SETTING: MORE THAN A PLACE (part 2)
By Gail Gaymer Martin
Finding the Right Setting
Every location can provide the perfect backdrop for certain stories—large cities and small towns, the wintry cold of Minnesota or the sandy beaches of Jamaica. The author must select the location that will best advance the story. Readers are drawn to exotic places and foreign countries but an author can write a better novel if he or she has first hand experience in a similar location.
Small towns lend themselves to friendly neighbors and eccentric characters who pop in and out of the story as they are needed. A suspense might find more opportunities for excitement on a lonely island or in the backwoods. But a reader can make even a familiar location interesting and unique by the perspective. Think of someone’s own home at night in the dark. The familiar becomes strangely unfamiliar. Shadows cause the person to jump or cry out. How the author treats any setting is the key to good writing.
Setting As Character
Setting not only enhances characterization but setting can be a character in the story. If you think of classic westerns where the rugged landscape becomes as important as the rugged cowboys, or think of Jack London’s novel, Call of the Wild, where the setting becomes the enemy and wins. Setting tends to mold and shape characters and often sets up inevitable consequences such as in the story ideas mentioned above.
But this is so even in a small town where gossip grows like fungus and fear of big city life can result in set values for the community and fear of the big city evils. Characters are products of the settings in which they are placed. They begin to think in the style of their social setting, their values are formed and their behavior is created. Change the setting and the story may not work in another location.
Settings set up expectations because of its history and its population. Some settings are important in a novel set in the fashion world and other settings work for a rugged outdoor adventure story. The dangers in both of these settings are different but are alive and influential.
Avoid Common Scene Locations
Writers have a tendency to place their characters into the same settings. Sitting around a table eating a meal can be found in most novels, perhaps because meals are often the main times families get together to hold conversation. Another common scene is riding in a car. It’s a time when the character thinks about what happened or plans their next course of action. Nothing is wrong with these locations, but as you write, try to find new and unique places to place your characters. Or if they are in the kitchen, have the heroine do dishes rather than sitting at the table eating a meal. Be creative—tobogganing, riding on a carousel, sitting in a canoe, riding in an elevator, hiding in a pantry. Surprise your readers with original locations.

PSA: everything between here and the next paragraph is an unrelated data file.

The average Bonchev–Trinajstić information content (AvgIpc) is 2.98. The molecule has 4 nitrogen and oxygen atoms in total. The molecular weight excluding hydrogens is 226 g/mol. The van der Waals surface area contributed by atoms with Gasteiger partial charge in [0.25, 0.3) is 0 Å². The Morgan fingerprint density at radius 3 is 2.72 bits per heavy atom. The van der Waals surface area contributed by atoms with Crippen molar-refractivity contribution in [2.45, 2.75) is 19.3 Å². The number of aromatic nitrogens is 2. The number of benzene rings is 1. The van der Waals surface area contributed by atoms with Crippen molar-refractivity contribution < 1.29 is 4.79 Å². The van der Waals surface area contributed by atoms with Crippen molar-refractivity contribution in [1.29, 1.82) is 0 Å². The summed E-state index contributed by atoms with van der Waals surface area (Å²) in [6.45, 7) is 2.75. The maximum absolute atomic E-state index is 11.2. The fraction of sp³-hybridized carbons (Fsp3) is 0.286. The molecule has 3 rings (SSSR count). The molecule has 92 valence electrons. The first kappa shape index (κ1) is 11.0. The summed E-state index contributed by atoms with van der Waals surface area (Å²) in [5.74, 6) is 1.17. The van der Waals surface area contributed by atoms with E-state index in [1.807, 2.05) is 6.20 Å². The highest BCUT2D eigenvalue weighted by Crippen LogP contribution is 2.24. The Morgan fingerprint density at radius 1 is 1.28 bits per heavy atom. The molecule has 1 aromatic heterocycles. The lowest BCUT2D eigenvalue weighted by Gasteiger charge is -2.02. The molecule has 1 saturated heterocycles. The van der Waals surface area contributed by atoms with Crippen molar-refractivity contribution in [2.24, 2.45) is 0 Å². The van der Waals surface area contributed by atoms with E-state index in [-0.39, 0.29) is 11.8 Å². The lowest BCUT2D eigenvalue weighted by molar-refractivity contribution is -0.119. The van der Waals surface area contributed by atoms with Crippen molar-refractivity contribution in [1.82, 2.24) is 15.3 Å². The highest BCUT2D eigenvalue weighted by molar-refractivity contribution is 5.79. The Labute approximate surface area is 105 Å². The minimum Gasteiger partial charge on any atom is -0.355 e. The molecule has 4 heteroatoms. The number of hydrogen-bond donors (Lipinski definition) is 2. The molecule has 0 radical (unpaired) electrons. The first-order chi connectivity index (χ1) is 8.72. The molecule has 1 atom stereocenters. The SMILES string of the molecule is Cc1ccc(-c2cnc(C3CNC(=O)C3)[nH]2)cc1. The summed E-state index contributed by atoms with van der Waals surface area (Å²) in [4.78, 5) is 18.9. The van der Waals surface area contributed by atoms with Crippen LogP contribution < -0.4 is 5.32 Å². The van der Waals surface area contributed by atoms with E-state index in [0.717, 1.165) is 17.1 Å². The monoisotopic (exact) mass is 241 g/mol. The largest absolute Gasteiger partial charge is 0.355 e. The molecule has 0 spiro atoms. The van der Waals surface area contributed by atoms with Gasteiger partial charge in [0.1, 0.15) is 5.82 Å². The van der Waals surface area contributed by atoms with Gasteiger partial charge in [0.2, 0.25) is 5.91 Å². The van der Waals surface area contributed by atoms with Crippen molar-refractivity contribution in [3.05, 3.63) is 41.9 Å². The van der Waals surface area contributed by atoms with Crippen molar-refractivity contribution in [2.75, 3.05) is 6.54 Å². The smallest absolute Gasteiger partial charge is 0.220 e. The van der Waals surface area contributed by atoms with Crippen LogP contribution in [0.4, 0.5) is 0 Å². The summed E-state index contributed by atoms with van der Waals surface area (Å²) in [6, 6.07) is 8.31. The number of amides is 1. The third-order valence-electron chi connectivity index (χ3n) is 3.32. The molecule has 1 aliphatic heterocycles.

Avoid talking heads but establish each scene by letting the reader know time and place as well as how much time has past since the last scene. Use the scene to enhance mood or the character’s emotions. Look for settings that come alive as a unique character of its own. If you accomplish this, you will have mastered using setting to not only create a sense of place but a story element that catches readers and holds on.
Used with permission: Writing Fiction Right Blog by Gail Gaymer Martin
Multi-award-winning novelist Gail Gaymer Martin writes Christian fiction for Love Inspired and Barbour Publishing, where she was honored by Heartsong readers as their Favorite Author of 2008. Gail has forty-nine contracted novels with over three million books in print. She is the author of Writers Digest’s Writing the Christian Romance. Gail is a co-founder of American Christian Fiction Writers, a keynote speaker at churches, libraries and civic organizations and presents workshops at conference across the US. She was recently named one of the four best novelists in the Detroit area by CBS local news.